Although you can use your favorite tart dough (chocolate or plain), or even a crumb crust, you can find the recipe for the dough I used at Veronica’s Test Kitchen.  As is, it is quite a big batch (enough for three 9.5-inch tarts), but can easily be scaled back to make a half or a third of the quantity.  Blind bake the chilled dough in the tart or tartlette pans, docked and weighted, until fully cooked.  Let the crust cool completely before filling.  If it will take you a couple of days to finish the tart/tartlettes, I have a tip to keep your crust from getting soggy under the custard filling.  You can lightly “paint” the insides of a cooled chocolate crust with some melted chocolate and put it in the refrigerator for the chocolate to set.  This acts as a barrier between the filling and crust.  For a plain crust, you can get a similar result by lightly painting the insides with egg wash while still hot (just out of the oven, so the egg wash doesn’t remain raw).  If you plan to finish the tart the day it is made, or if you are using a crumb crust, you can skip this step.

butterscotch tart

Butterscotch Pie- makes one 9-inch pie or tart or twelve 3.5-inch tartlettes
adapted from James Beard’s American Cookery

3-4 T butter
1 1/4 cups light brown sugar
3 cups whole milk, light cream, or half milk and half evaporated milk
2 eggs
7 T all-purpose flour
1/4 t salt
1 t vanilla extract
splash of dark rum (optional–my modification)
fully baked crust or tartlette shells

-Melt the butter in a 2-quart saucepan.  Add the brown sugar and stir until reaches 220°F (will bubble up and look slightly browner).  Add 2 cups of the milk and whisk to combine.

-In a bowl, whisk the eggs, flour and salt to combine.  Then whisk in the remaining  cup of milk.

-When the sugar/milk mixture is hot but not boiling, slowly stir in the egg mixture (I tempered my eggs with some hot liquid first).  Treat this like a pastry cream, whisking constantly over medium-low heat until it just bubbles.  Turn down the heat (very low) and cook one or two minutes longer.  Take off the heat and beat in vanilla and rum, if using.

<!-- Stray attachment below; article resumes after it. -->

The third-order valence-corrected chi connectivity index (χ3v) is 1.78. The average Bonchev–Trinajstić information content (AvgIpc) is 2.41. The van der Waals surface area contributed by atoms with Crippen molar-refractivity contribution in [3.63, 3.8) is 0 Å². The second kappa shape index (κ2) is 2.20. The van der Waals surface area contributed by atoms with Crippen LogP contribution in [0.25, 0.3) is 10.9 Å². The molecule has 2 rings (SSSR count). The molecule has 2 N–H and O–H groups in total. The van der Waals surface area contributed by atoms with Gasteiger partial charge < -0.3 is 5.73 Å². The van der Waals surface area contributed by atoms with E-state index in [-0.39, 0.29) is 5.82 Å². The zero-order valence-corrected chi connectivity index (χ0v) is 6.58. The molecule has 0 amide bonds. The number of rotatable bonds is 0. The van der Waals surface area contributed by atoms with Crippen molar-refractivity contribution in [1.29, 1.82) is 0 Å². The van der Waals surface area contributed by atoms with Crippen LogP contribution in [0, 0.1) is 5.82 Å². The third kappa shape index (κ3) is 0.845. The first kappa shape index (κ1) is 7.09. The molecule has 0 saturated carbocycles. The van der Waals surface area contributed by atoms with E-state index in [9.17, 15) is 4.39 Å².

-Strain through a fine sieve into a clean bowl, press plastic wrap directly on surface and cool to room temperature.

-Turn into baked, cooled crust.  Smooth surface with on an offset.  Press plastic wrap on surface and refrigerate until fully chilled, about three hours.

-Top with lightly sweetened whipped cream (or rum whipped cream!).

SHF#35: Fig and Raspberry Compote over Ice Cream

September 25, 2007 at 11:51 am | Posted in events, ice creams & frozen, other sweet, sweet things | 11 Comments

fig and raspberry compote

OMG…there are so many events I want to do this month, and of course I’ve saved them all until the last second!  I’ve always been a procrastinator, so this is really just par for the course.  But anyway, there will be lots of desserts for R and me (and a barrage of posts for you) this last week of September!  So to kick things off, I’m starting with what’s due in just a couple of hours– Sugar High Friday!  This month’s hostess is Ivonne, author of the addictively delicious Cream Puffs in Venice, and she’s chosen ‘The Beautiful Fig‘ as her theme.

For a long time I thought figs were really not so beautiful.  Fig Newtons (to me anyway) are gross, and so fresh figs suffered from guilt by association.  I never even had one until my mid-twenties.  I was surprised to find that a fresh fig is sweet and soft, smells great, is pretty and pleasantly seedy–nothing like the icky pasty stuff inside a Newton!  I am still not crazy about dried figs, unless they have been heavily booze-soaked.  But alas, the fruit (it’s actually a flower, as I read on Cream Puff’s blog) was to suffer another setback when the most annoyingly twitty boy in my culinary school class described a fresh fig as being like a certain part of a woman!  Ack–why, WHY did I have to hear that, especially from him?!?  Some mental scarring still remains, but I no longer take things out on the innocent fig.  

fresh figs